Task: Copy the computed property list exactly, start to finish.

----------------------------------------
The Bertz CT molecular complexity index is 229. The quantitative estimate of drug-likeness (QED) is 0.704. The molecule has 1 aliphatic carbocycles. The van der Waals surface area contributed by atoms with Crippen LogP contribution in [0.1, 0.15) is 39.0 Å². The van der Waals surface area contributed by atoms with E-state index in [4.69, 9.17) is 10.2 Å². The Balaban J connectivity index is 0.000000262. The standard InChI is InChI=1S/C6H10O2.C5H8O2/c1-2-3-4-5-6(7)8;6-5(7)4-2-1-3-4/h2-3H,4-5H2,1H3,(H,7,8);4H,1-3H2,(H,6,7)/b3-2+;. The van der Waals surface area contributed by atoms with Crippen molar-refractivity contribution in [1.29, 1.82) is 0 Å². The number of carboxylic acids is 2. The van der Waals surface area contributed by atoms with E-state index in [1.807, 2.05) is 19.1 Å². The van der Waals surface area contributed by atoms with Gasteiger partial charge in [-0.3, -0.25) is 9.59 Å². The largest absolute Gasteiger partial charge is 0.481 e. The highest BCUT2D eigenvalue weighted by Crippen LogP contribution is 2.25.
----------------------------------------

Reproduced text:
The Bertz CT molecular complexity index is 229. The quantitative estimate of drug-likeness (QED) is 0.704. The molecule has 1 aliphatic carbocycles. The van der Waals surface area contributed by atoms with Crippen LogP contribution in [0.1, 0.15) is 39.0 Å². The van der Waals surface area contributed by atoms with E-state index in [4.69, 9.17) is 10.2 Å². The Balaban J connectivity index is 0.000000262. The standard InChI is InChI=1S/C6H10O2.C5H8O2/c1-2-3-4-5-6(7)8;6-5(7)4-2-1-3-4/h2-3H,4-5H2,1H3,(H,7,8);4H,1-3H2,(H,6,7)/b3-2+;. The van der Waals surface area contributed by atoms with Crippen molar-refractivity contribution in [1.29, 1.82) is 0 Å². The number of carboxylic acids is 2. The van der Waals surface area contributed by atoms with E-state index in [1.807, 2.05) is 19.1 Å². The van der Waals surface area contributed by atoms with Gasteiger partial charge in [-0.3, -0.25) is 9.59 Å². The largest absolute Gasteiger partial charge is 0.481 e. The highest BCUT2D eigenvalue weighted by Crippen LogP contribution is 2.25.